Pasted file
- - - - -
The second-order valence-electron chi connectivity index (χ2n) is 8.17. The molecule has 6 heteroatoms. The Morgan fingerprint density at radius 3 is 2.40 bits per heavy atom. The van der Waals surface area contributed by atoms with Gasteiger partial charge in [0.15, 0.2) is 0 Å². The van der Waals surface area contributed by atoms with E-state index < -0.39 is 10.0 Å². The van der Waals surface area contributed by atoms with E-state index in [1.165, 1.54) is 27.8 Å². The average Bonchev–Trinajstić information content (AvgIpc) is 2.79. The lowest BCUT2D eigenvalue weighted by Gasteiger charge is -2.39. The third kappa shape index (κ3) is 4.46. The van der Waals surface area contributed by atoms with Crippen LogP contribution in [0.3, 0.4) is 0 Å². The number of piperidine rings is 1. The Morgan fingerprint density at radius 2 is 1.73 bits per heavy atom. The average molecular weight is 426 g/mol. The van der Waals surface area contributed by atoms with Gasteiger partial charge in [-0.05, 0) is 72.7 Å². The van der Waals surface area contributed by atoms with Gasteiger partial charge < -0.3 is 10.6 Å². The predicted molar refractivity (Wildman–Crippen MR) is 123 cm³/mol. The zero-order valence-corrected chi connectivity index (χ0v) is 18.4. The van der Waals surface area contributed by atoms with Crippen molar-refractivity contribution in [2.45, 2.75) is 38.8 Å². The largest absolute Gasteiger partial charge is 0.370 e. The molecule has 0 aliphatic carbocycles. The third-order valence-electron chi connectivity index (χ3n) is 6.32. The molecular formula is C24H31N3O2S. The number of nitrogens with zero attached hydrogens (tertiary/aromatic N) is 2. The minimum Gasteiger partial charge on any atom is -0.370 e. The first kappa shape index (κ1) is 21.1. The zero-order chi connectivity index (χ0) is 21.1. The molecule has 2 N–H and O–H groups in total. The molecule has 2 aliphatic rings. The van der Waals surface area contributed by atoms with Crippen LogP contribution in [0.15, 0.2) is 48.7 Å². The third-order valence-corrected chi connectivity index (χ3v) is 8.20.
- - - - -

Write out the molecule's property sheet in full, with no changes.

The second-order valence-electron chi connectivity index (χ2n) is 8.17. The molecule has 6 heteroatoms. The Morgan fingerprint density at radius 3 is 2.40 bits per heavy atom. The van der Waals surface area contributed by atoms with Gasteiger partial charge in [0.15, 0.2) is 0 Å². The van der Waals surface area contributed by atoms with E-state index < -0.39 is 10.0 Å². The van der Waals surface area contributed by atoms with E-state index in [1.165, 1.54) is 27.8 Å². The average Bonchev–Trinajstić information content (AvgIpc) is 2.79. The lowest BCUT2D eigenvalue weighted by Gasteiger charge is -2.39. The third kappa shape index (κ3) is 4.46. The van der Waals surface area contributed by atoms with Crippen LogP contribution in [0.3, 0.4) is 0 Å². The number of piperidine rings is 1. The Morgan fingerprint density at radius 2 is 1.73 bits per heavy atom. The average molecular weight is 426 g/mol. The van der Waals surface area contributed by atoms with Gasteiger partial charge in [-0.05, 0) is 72.7 Å². The van der Waals surface area contributed by atoms with Gasteiger partial charge < -0.3 is 10.6 Å². The predicted molar refractivity (Wildman–Crippen MR) is 123 cm³/mol. The zero-order valence-corrected chi connectivity index (χ0v) is 18.4. The van der Waals surface area contributed by atoms with Crippen molar-refractivity contribution in [2.45, 2.75) is 38.8 Å². The largest absolute Gasteiger partial charge is 0.370 e. The molecule has 0 aliphatic carbocycles. The third-order valence-electron chi connectivity index (χ3n) is 6.32. The molecular formula is C24H31N3O2S. The number of nitrogens with zero attached hydrogens (tertiary/aromatic N) is 2. The minimum Gasteiger partial charge on any atom is -0.370 e. The first kappa shape index (κ1) is 21.1. The zero-order chi connectivity index (χ0) is 21.1. The molecule has 2 N–H and O–H groups in total. The molecule has 2 aliphatic rings. The van der Waals surface area contributed by atoms with Crippen LogP contribution in [0.15, 0.2) is 48.7 Å². The third-order valence-corrected chi connectivity index (χ3v) is 8.20.